connect voltmeters to make 8.5 digit display?????

Discussion in 'General Electronics Chat' started by sophisto007, Nov 20, 2013.

  1. sophisto007

    Thread Starter New Member

    Nov 20, 2013
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    Is it possible to connect volt meters together to get a 8.5 digit display. For example; I want to see 2.4999998 vdc. Not 2.499. Please help me.
     
  2. Dodgydave

    Distinguished Member

    Jun 22, 2012
    4,999
    745
    No...................
     
  3. JohnInTX

    Moderator

    Jun 26, 2012
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    As DD says, no. You are asking for 24+ bits of precision. That is a serious voltmeter. You can't get it by simply chaining 2 together. Sorry.
     
  4. paulktreg

    Distinguished Member

    Jun 2, 2008
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    ... and you probably won't get the accuracy it sounds like you want without spending serious money.
     
  5. wayneh

    Expert

    Sep 9, 2010
    12,151
    3,058
    Precision and accuracy in the 100nV range is an odd request. What are you doing that could possibly require this?

    There are many, many things that can skew a voltage reading by a µV. Measuring anything to 8 significant figures is a huge challenge. Just having the digits on a readout doesn't mean they're meaningful.
     
  6. sophisto007

    Thread Starter New Member

    Nov 20, 2013
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    0
    Well. Im trying to take some analog signals to a whole other level. I would need a static powe source of course. I used resistors to drop the voltage, but that interferes with the sensors voltage range. I was thinking of using an aray of transistors to filter out the higher voltages and be able to see whats happening on the micro volt level.
     
  7. wayneh

    Expert

    Sep 9, 2010
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    That may make sense in your head, but not in mine. :confused:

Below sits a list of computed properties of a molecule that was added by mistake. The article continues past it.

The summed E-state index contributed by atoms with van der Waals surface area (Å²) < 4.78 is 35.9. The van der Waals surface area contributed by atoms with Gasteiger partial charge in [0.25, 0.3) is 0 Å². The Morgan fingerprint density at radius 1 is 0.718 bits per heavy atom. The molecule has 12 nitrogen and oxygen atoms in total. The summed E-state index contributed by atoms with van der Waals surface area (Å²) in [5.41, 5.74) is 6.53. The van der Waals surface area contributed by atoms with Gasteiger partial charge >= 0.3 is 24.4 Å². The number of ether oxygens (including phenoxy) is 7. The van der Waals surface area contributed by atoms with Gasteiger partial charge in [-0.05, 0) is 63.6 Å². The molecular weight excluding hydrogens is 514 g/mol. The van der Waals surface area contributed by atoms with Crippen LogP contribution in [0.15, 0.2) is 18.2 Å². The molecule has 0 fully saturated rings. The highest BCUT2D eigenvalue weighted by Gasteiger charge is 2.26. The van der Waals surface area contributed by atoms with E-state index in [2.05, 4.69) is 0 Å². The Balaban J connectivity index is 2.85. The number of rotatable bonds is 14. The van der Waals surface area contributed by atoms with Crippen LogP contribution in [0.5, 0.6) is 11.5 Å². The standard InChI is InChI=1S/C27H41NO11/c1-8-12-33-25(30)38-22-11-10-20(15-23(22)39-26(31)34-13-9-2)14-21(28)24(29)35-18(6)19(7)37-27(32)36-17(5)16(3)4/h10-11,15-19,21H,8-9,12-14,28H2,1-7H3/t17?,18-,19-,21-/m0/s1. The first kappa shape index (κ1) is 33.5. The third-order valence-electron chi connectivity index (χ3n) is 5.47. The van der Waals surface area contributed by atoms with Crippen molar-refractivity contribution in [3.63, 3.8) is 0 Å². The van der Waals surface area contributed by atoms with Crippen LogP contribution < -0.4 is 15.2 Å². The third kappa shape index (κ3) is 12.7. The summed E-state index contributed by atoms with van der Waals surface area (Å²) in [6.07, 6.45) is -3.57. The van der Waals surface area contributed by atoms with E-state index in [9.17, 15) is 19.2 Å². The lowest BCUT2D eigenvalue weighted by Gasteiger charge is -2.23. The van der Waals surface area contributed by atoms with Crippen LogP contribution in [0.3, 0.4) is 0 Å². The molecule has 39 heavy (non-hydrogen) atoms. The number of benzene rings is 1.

Maybe someone else has a clue as to what you're talking about. I don't.
     
  8. MrChips

    Moderator

    Oct 2, 2009
    12,449
    3,364
    What you are asking for is wider dynamic range, i.e. ability to measure 3V with 10nV steps.

    Two things will prevent you from doing this (1) limited resolution of the meter and (2) noise.

    What you can do is subtract the large overhead DC voltage, i.e. subtract 2.4999V and then measure the remainder.

    However noise is still going kill your efforts.
     
  9. Dr.killjoy

    Well-Known Member

    Apr 28, 2013
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    What he is trying to do is take a simply voltage diplay and measure the voltage and another voltage display to display further past the deciaml point for a more accurte reading...
     
  10. WBahn

    Moderator

    Mar 31, 2012
    17,768
    4,804
    As others have pointed out, you are chasing a pipe dream.

    To give you some idea of how small 100nV is, if 1V were the distance from the surface of the earth to the moon (~225k miles), 100nV would be about 120 feet.

    When I was at NIST we measured voltages along superconductors and those measurements were down in the 10nV to 100nV range. It took very specialized meters to do this and great care in experimental setup. Everything had to use low-thermal indium solder because the inadvertent thermocouple junctions you create would otherwise swamp the measurement. The meter itself used aligator clips and if you turned them upside down you trashed your measurement because now the signal had to go through the rivet connecting the jaws. All of the junctions also had to be packed with lead shot otherwise the air currents in the room would send the needle on the chart recorder flailing as it produced thermal voltages in the junctions. One day I was standing on the far side of the room idly playing with about a three foot length of rubber vacuum hose and the folks making the measurements were trying to figure out why they had a large low frequency signal in their data that was totally overwhelming the signal from the voltage taps. I then noticed that the sound of the chart recorder pen moving was synchronized to the movements of the vacuum hose. What was happening was the slight electrical charge on the hose was inducing a current in the twisted pair voltage leads that was huge relative to the signal.

    That's what you can look forward to if you want to play around in the deep sub-microvolt range.
     
    Papabravo, GopherT and JohnInTX like this.
  11. GopherT

    AAC Fanatic!

    Nov 23, 2012
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    WB,
    Thanks for that story, I was going to tell the OP that simply moving your hands near the circuit will cause mIllivolt-scale fluctuations in standard test leads making a loop (antenna). Twisted pair test leads are required.

    Cheers
     
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